# Work associated with different wheel sizes on bicycles

Hello, I'm wondering if someone can help with a little question I have regarding bicycle wheel size and the work associated with keeping it moving. I'm trying to understand how changing the wheel size (effective circumfrance) from 26" to 29" may impact the ammont of effort required by a bicycle racer while on an incline. Assuming the wheel weight is constant and disregarding exterior forces other than gravity how might one go about comparing the two? What I mean is does the simple physics of size play a role in work? I assume it does because a large protion of a bicycle wheel's weight is in the rim and tire, which is near the outer edge of the wheel and should affect rotational inertia, right?

Thanks,

C

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Having a larger radius gives you more angular momentum which will make it a bit harder to turn with better stability r x p = L

The larger wheel gives you a longer circumference. Which means your bike moves further across the ground with each petal rotation, and it takes more work, but you go further in less time (higher velocity). You will not get any free energy out of it though, it is no different than changing gears. This is why the original bikes had huge wheels, before gears where in place.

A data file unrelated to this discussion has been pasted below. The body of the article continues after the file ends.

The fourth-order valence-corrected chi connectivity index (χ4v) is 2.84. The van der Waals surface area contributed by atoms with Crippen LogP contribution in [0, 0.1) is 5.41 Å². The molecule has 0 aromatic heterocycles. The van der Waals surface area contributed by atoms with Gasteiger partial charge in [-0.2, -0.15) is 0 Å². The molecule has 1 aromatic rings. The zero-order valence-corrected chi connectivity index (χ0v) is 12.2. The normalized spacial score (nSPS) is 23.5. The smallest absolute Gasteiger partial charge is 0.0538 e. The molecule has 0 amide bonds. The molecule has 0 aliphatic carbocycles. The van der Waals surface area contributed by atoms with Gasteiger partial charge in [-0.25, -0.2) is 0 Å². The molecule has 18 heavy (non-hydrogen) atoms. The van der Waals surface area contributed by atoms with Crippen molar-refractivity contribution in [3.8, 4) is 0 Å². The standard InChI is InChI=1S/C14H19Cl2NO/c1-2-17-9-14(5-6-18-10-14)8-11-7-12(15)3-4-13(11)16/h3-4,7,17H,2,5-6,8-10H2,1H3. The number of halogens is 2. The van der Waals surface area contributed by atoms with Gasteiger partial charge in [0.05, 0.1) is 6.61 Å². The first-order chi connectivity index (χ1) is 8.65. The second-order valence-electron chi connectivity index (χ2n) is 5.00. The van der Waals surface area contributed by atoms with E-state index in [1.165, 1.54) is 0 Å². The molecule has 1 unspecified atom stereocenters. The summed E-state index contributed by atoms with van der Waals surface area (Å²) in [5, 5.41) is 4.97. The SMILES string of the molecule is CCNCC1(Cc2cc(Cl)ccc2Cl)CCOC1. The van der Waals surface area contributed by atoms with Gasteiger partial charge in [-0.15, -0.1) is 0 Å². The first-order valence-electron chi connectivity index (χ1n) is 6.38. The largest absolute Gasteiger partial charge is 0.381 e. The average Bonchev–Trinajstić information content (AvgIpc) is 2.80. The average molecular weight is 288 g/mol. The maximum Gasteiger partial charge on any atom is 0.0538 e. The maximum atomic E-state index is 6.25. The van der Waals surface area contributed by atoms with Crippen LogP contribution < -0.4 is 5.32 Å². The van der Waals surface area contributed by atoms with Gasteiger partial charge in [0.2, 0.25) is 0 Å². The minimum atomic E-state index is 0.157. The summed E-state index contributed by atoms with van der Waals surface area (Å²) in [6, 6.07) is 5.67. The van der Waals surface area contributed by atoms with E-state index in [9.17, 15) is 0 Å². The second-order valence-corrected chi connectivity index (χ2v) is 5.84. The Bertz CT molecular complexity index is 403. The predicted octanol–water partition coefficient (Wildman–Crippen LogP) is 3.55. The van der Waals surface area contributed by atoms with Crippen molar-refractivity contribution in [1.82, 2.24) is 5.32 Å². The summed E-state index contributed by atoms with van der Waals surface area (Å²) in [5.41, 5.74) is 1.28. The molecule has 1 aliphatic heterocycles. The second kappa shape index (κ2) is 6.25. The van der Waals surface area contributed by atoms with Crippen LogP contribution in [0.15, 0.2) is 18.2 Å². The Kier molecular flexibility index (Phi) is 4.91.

The ride is smoother due to longer spokes which bend more and absorb shock. For road racing this may not be a good thing as there is a slight transfer of momentum to heat.

The bike will be a bit heavier overall, gravity is a conservative force though.

I ride with a guy who switched to 29ers about a year ago and thats all he talks about now. The extra angular momentum can be helpful in downhill mt biking. He is going to build another one and let me try it out soon.

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